Virtual Radiologic Partners with Doctors Without Borders/MSF to Deliver Expert Patient Care to Underserved Countries
MINNEAPOLIS, Sept. 20, 2011 /PRNewswire/ — Virtual Radiologic (vRad), a technology-enabled radiology practice, announced a global charitable initiative today to provide pro bono diagnostic radiology services to the international medical humanitarian organization Doctors Without Borders/Medecins Sans Frontieres (MSF).
Doctors Without Borders/MSF delivers emergency medical care and other assistance to people whose survival is threatened by violence, neglect or catastrophe in 80 countries. Through the partnership with MSF, vRad will provide the expertise of their 400+ radiologists, next-generation technology and operational skills to two critical projects in MSF’s organization in Nukus, Uzbekistan, and Boguila, Central African Republic.
“Being chosen by MSF to provide professional radiology services for regions that are experiencing healthcare delivery challenges is extremely gratifying,” said Rob Kill, vRad’s Chief Executive Officer. “We are privileged to have this opportunity with MSF to improve people’s lives where resources we sometimes take for granted simply do not exist.”
The vRad network of radiologists will support MSF’s mission in Uzbekistan, a country experiencing a large outbreak of multidrug-resistant tuberculosis (MDR-TB) with devastating results to local and even global populations as tuberculosis spreads. The MSF teams recently installed a new digital imaging system to improve diagnosis of MDR-TB patients. Combined with the professional services provided by vRad radiologists, this new diagnostic capacity in MSF facilities will help address this public health crisis.
“Collaboration with vRad will improve access to specialized clinical support for patients in regions with limited access to medical resources,” said Saskia Spijker, Radiographer with MSF. “Radiological consultation has the potential to improve the quality of patient management in areas where MSF works, and acts as an educational tool for local referrers. MSF looks forward to furthering access to teleradiology and specialized clinical support for underserved populations with the support of vRad.”
MSF will also be installing a new digital imaging system in Boguila, Central African Republic, a country where access to medical care is more limited than any other place in the world and the healthcare system has completely collapsed due to continuing violence. The new system and services provided by MSF and vRad will improve general medical care for both adults and children.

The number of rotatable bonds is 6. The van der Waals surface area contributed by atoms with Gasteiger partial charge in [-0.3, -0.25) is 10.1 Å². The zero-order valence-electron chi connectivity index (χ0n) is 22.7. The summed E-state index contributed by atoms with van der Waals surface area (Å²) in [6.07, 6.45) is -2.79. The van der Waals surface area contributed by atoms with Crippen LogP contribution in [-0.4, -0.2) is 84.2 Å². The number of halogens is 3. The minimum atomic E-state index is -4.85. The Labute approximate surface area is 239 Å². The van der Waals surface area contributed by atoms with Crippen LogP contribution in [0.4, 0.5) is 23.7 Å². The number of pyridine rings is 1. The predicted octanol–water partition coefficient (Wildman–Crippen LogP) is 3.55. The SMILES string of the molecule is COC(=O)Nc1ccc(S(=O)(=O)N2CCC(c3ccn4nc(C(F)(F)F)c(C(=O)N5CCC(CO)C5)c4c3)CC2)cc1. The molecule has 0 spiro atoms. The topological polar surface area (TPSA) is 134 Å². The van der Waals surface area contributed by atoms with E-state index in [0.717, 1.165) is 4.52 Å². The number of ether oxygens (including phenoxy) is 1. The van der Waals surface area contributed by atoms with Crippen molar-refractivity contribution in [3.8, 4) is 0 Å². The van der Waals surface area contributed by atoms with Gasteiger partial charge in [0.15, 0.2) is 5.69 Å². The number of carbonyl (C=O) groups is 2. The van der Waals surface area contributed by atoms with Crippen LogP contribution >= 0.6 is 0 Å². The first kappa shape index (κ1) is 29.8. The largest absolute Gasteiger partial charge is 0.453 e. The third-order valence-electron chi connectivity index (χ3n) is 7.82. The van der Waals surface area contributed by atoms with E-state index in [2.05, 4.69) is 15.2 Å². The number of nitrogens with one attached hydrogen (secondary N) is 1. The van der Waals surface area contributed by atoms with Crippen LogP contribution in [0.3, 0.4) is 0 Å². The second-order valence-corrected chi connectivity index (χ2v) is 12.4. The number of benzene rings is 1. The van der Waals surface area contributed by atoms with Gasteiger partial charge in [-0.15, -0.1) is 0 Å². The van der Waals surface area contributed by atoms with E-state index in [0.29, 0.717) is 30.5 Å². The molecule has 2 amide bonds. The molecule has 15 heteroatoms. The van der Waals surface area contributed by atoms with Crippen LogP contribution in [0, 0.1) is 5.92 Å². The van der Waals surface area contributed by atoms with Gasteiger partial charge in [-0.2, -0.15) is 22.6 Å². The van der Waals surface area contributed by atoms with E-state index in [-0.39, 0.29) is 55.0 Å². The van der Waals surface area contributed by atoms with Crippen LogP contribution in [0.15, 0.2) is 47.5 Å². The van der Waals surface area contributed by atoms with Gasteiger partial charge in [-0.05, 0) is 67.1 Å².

“We are proud to partner with MSF and facilitate our radiologists participating in such a worthwhile mission,” said Brad Snyder, M.D., vRad Medical Director. “vRad’s technology-enabled process makes this important work possible. Our outreach can now transcend the high-tech medical environment we often take for granted to touch even the most remote corners of the world to improve medical care. It’s an example of the many personal and professional opportunities available to radiologists who are part of our practice.”
Virtual Radiologic (vRad) is a technology-enabled national radiology practice working in partnership with local radiologists and hospitals to optimize radiology’s pivotal role in patient care. vRad’s more than 400 radiologists serve 2,700+ facilities, reading 7 million studies annually. Delivering access to extensive subspecialty coverage, vRad contributes to improved quality of patient care. And with its next-generation technology, vRad enhances productivity, helping to lower the overall cost of care while expediting time to accurate diagnosis and treatment. For more information, visit www.vrad.com.
About Doctors Without Borders/Medecins Sans Frontieres (MSF)
Doctors Without Borders/Medecins Sans Frontieres (MSF) is an international independent medical humanitarian organization that delivers emergency aid in 80 countries to people whose survival is threatened by violence, negligence or catastrophe, primarily due to armed conflict, epidemics, malnutrition, natural disasters and exclusion from healthcare.
SOURCE Virtual Radiologic